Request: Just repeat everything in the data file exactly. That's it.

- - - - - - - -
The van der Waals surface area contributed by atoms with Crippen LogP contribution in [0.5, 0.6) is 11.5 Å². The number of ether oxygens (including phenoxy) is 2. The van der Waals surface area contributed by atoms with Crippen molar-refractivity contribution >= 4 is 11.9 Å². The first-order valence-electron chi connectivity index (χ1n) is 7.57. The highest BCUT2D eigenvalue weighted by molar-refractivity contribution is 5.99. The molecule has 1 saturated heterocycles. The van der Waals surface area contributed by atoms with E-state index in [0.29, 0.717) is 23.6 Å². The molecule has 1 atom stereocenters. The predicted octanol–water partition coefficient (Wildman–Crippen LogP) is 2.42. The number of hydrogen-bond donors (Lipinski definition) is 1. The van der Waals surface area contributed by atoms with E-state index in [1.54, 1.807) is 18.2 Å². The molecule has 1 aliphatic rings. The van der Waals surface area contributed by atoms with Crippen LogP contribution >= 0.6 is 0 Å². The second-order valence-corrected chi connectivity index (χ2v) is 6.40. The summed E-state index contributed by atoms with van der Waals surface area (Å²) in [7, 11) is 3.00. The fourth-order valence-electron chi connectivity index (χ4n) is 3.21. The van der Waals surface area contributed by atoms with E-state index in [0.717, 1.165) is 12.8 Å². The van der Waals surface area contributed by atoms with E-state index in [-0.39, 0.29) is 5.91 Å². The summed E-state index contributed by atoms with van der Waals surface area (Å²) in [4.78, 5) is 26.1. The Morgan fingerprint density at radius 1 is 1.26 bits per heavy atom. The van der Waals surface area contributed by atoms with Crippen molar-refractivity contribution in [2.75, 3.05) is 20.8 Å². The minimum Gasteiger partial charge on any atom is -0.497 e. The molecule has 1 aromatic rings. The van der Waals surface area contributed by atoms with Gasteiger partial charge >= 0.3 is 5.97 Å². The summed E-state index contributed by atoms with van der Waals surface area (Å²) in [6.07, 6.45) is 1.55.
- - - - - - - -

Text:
The van der Waals surface area contributed by atoms with Crippen LogP contribution in [0.5, 0.6) is 11.5 Å². The number of ether oxygens (including phenoxy) is 2. The van der Waals surface area contributed by atoms with Crippen molar-refractivity contribution >= 4 is 11.9 Å². The first-order valence-electron chi connectivity index (χ1n) is 7.57. The highest BCUT2D eigenvalue weighted by molar-refractivity contribution is 5.99. The molecule has 1 saturated heterocycles. The van der Waals surface area contributed by atoms with E-state index in [0.29, 0.717) is 23.6 Å². The molecule has 1 atom stereocenters. The predicted octanol–water partition coefficient (Wildman–Crippen LogP) is 2.42. The number of hydrogen-bond donors (Lipinski definition) is 1. The van der Waals surface area contributed by atoms with E-state index in [1.54, 1.807) is 18.2 Å². The molecule has 1 aliphatic rings. The van der Waals surface area contributed by atoms with Crippen LogP contribution >= 0.6 is 0 Å². The second-order valence-corrected chi connectivity index (χ2v) is 6.40. The summed E-state index contributed by atoms with van der Waals surface area (Å²) in [7, 11) is 3.00. The fourth-order valence-electron chi connectivity index (χ4n) is 3.21. The van der Waals surface area contributed by atoms with E-state index in [0.717, 1.165) is 12.8 Å². The van der Waals surface area contributed by atoms with E-state index in [-0.39, 0.29) is 5.91 Å². The summed E-state index contributed by atoms with van der Waals surface area (Å²) in [4.78, 5) is 26.1. The Morgan fingerprint density at radius 1 is 1.26 bits per heavy atom. The van der Waals surface area contributed by atoms with Crippen molar-refractivity contribution in [2.75, 3.05) is 20.8 Å². The minimum Gasteiger partial charge on any atom is -0.497 e. The molecule has 1 aromatic rings. The van der Waals surface area contributed by atoms with Gasteiger partial charge >= 0.3 is 5.97 Å². The summed E-state index contributed by atoms with van der Waals surface area (Å²) in [6.07, 6.45) is 1.55.